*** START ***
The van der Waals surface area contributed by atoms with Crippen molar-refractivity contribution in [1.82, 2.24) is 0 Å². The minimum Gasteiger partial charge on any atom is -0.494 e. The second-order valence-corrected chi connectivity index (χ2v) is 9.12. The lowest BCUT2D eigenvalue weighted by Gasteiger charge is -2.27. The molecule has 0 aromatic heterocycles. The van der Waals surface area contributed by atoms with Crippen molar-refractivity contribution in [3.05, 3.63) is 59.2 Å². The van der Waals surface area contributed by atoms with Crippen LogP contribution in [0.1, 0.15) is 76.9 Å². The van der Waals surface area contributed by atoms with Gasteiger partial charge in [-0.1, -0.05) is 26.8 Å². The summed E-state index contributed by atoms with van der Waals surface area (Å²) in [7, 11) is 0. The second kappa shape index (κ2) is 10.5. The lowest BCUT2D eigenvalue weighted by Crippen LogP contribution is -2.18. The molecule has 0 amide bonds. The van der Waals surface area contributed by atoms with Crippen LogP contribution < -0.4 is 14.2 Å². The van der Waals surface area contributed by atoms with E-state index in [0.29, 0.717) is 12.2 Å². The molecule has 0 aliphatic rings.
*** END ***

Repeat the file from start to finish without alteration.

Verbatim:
The van der Waals surface area contributed by atoms with Crippen molar-refractivity contribution in [1.82, 2.24) is 0 Å². The minimum Gasteiger partial charge on any atom is -0.494 e. The second-order valence-corrected chi connectivity index (χ2v) is 9.12. The lowest BCUT2D eigenvalue weighted by Gasteiger charge is -2.27. The molecule has 0 aromatic heterocycles. The van der Waals surface area contributed by atoms with Crippen molar-refractivity contribution in [3.05, 3.63) is 59.2 Å². The van der Waals surface area contributed by atoms with Crippen LogP contribution in [0.1, 0.15) is 76.9 Å². The van der Waals surface area contributed by atoms with Gasteiger partial charge in [-0.1, -0.05) is 26.8 Å². The summed E-state index contributed by atoms with van der Waals surface area (Å²) in [7, 11) is 0. The second kappa shape index (κ2) is 10.5. The lowest BCUT2D eigenvalue weighted by Crippen LogP contribution is -2.18. The molecule has 0 amide bonds. The van der Waals surface area contributed by atoms with Crippen LogP contribution < -0.4 is 14.2 Å². The van der Waals surface area contributed by atoms with E-state index in [0.29, 0.717) is 12.2 Å². The molecule has 0 aliphatic rings.